While the underlying substantive claims that may be brought as class actions on behalf of all current and former employees may be substantial, there is a very significant additional incentive for plaintiffs’ counsel to bring such cases in California. As mentioned above there are specific statutory penalties provided with respect to many claimed Labor Code violations. There are, in addition, civil penalty claims available for violations of every Labor Code section. These additional civil penalties may be sought in class actions by former and current employees under the California Labor Code Private Attorneys General Act of 2004 (PAGA). These civil penalties often dwarf the substantive claims upon which they are based, by millions of dollars. This is because they are assessed per employee, for each pay period in which the violation occurred. An example is the civil penalty for providing wage statements that do not contain all of the required information (LC § 226.3). The civil penalty provided for each violation is $250 per employee, per pay period, from one year prior to the date the class action suit is filed. Claims under this section have been brought based solely upon the inadvertent omission of one required item such as the beginning date of the weekly pay period.
There is one thing that is certain with respect to all wage and hour class actions filed in California. Every class action suit will include at lease one, and sometimes as many as seven, independent claims for either civil or statutory penalties, or both. It is this additional penalty liability that definitely distinguishes California wage and hour class actions from collective actions brought under the FLSA.
What Employers Can Do to Prevent California Wage and Hour Class Action Suits
Initially, all employers with employees in California must take the same basic precautions they would take for FLSA-covered employees working anywhere. These include making certain all employees are properly classified as exempt or non-exempt, and that all non-exempt employees are paid for all hours worked at the appropriate hourly rate. In California, the appropriate overtime rate is time and one-half for all hours worked over eight per day and over 40 per week, and double time for all hours worked over 12 per day and over eight on the seventh day of any workweek.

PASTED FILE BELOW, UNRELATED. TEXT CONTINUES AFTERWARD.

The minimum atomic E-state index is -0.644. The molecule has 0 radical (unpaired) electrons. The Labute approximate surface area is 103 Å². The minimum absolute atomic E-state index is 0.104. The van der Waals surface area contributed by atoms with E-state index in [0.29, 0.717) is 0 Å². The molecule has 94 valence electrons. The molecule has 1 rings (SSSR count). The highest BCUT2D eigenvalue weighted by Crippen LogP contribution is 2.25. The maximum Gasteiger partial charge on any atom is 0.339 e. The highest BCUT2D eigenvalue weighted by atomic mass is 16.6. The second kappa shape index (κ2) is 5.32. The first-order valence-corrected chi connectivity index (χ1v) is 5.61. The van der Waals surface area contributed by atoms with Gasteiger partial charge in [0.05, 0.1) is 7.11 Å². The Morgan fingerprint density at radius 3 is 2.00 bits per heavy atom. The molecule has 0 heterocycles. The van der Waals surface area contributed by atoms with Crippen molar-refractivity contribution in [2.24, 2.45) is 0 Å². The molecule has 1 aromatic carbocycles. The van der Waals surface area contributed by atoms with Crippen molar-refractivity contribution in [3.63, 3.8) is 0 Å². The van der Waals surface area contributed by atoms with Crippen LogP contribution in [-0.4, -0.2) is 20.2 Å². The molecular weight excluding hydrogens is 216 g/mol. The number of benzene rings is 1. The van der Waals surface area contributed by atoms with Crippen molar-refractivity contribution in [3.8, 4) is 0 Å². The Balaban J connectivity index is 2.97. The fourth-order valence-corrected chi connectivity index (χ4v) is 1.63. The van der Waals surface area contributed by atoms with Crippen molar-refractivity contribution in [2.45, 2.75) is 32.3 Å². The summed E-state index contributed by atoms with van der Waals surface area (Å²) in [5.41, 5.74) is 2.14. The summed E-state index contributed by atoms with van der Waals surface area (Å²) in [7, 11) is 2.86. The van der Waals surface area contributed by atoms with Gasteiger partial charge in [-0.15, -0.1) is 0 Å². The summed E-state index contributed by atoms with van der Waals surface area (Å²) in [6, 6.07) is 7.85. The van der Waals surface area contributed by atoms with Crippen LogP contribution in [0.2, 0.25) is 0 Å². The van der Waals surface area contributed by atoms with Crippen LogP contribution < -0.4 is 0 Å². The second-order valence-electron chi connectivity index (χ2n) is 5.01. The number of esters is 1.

In addition to these basic classification and hour requirements, California employers must be proactive in ensuring that their pay and other employment practices are compliant with the various requirements of the California Labor Code and applicable Wage Orders of the Industrial Welfare Commission. (The Wage Orders are found at http://www.dir.ca.gov/iwc/wageorderindustries.htm.)
In reviewing compliance, special attention should be paid to the fact that employers must correctly record and report the actual daily hours worked by their non-exempt employees (Labor Code § 1174). Most class actions involve some aspect of improper recording of hours. This includes claims that employees were not provided the full 30 minutes required for their meal periods because the starting and ending times were not properly recorded on the employees’ daily time card.
Other important areas for compliance include the requirement to provide pay statements that contain all of the information specified in Labor Code section 226(a) and making certain that departing employees are paid the full amount of wages owed to them at the time of their termination or within 72 hours, as may be applicable under Labor Code sections 201 and 202. These are good examples of frequent and easy targets for plaintiffs’ counsel in class action cases.
When employing workers in California it is important to remember that even relatively small dollar amount violations of the Labor Code provisions may lead to expensive class action claims for damages and penalties. Taking special efforts to ensure compliance with all Labor Code provisions is, therefore, a prudent approach for all employers to take.